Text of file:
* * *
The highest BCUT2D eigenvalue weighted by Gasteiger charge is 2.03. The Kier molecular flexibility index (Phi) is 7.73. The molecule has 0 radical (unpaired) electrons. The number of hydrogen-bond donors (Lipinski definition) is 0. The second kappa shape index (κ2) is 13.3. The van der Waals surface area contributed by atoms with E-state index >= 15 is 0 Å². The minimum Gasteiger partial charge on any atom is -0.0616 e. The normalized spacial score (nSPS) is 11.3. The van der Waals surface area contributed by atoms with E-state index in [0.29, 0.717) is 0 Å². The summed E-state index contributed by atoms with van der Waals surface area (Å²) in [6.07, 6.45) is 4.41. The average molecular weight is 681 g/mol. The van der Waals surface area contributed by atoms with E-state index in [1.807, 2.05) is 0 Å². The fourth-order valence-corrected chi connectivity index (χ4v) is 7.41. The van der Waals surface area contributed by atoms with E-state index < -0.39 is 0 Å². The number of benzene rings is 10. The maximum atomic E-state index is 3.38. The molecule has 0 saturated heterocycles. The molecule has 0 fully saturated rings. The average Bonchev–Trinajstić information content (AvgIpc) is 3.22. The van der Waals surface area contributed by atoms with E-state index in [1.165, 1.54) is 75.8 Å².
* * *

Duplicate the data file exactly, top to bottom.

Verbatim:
The highest BCUT2D eigenvalue weighted by Gasteiger charge is 2.03. The Kier molecular flexibility index (Phi) is 7.73. The molecule has 0 radical (unpaired) electrons. The number of hydrogen-bond donors (Lipinski definition) is 0. The second kappa shape index (κ2) is 13.3. The van der Waals surface area contributed by atoms with E-state index >= 15 is 0 Å². The minimum Gasteiger partial charge on any atom is -0.0616 e. The normalized spacial score (nSPS) is 11.3. The van der Waals surface area contributed by atoms with E-state index in [0.29, 0.717) is 0 Å². The summed E-state index contributed by atoms with van der Waals surface area (Å²) in [6.07, 6.45) is 4.41. The average molecular weight is 681 g/mol. The van der Waals surface area contributed by atoms with E-state index in [1.807, 2.05) is 0 Å². The fourth-order valence-corrected chi connectivity index (χ4v) is 7.41. The van der Waals surface area contributed by atoms with E-state index < -0.39 is 0 Å². The number of benzene rings is 10. The maximum atomic E-state index is 3.38. The molecule has 0 saturated heterocycles. The molecule has 0 fully saturated rings. The average Bonchev–Trinajstić information content (AvgIpc) is 3.22. The van der Waals surface area contributed by atoms with E-state index in [1.165, 1.54) is 75.8 Å².